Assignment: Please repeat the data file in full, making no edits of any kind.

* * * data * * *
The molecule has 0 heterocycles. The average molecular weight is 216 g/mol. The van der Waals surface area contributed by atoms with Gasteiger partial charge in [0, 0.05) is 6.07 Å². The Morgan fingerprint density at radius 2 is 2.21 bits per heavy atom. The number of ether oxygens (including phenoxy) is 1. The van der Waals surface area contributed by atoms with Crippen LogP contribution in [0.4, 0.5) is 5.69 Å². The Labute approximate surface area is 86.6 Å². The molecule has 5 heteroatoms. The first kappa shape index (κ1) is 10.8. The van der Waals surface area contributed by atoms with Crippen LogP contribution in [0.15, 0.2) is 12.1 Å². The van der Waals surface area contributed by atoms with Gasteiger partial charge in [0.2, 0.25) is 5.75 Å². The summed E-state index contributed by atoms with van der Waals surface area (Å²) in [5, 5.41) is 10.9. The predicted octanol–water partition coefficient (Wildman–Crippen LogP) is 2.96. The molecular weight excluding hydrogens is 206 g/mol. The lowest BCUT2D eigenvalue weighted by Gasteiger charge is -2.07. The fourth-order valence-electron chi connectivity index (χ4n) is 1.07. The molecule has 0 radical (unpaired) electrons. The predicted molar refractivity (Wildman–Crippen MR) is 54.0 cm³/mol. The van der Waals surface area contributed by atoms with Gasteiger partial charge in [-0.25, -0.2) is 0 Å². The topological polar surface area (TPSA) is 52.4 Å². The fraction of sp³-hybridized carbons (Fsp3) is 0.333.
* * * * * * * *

The molecule has 0 heterocycles. The average molecular weight is 216 g/mol. The van der Waals surface area contributed by atoms with Gasteiger partial charge in [0, 0.05) is 6.07 Å². The Morgan fingerprint density at radius 2 is 2.21 bits per heavy atom. The number of ether oxygens (including phenoxy) is 1. The van der Waals surface area contributed by atoms with Crippen LogP contribution in [0.4, 0.5) is 5.69 Å². The Labute approximate surface area is 86.6 Å². The molecule has 5 heteroatoms. The first kappa shape index (κ1) is 10.8. The van der Waals surface area contributed by atoms with Crippen LogP contribution in [0.15, 0.2) is 12.1 Å². The van der Waals surface area contributed by atoms with Gasteiger partial charge in [0.2, 0.25) is 5.75 Å². The summed E-state index contributed by atoms with van der Waals surface area (Å²) in [5, 5.41) is 10.9. The predicted octanol–water partition coefficient (Wildman–Crippen LogP) is 2.96. The molecular weight excluding hydrogens is 206 g/mol. The lowest BCUT2D eigenvalue weighted by Gasteiger charge is -2.07. The fourth-order valence-electron chi connectivity index (χ4n) is 1.07. The molecule has 0 radical (unpaired) electrons. The predicted molar refractivity (Wildman–Crippen MR) is 54.0 cm³/mol. The van der Waals surface area contributed by atoms with Gasteiger partial charge in [-0.25, -0.2) is 0 Å². The topological polar surface area (TPSA) is 52.4 Å². The fraction of sp³-hybridized carbons (Fsp3) is 0.333.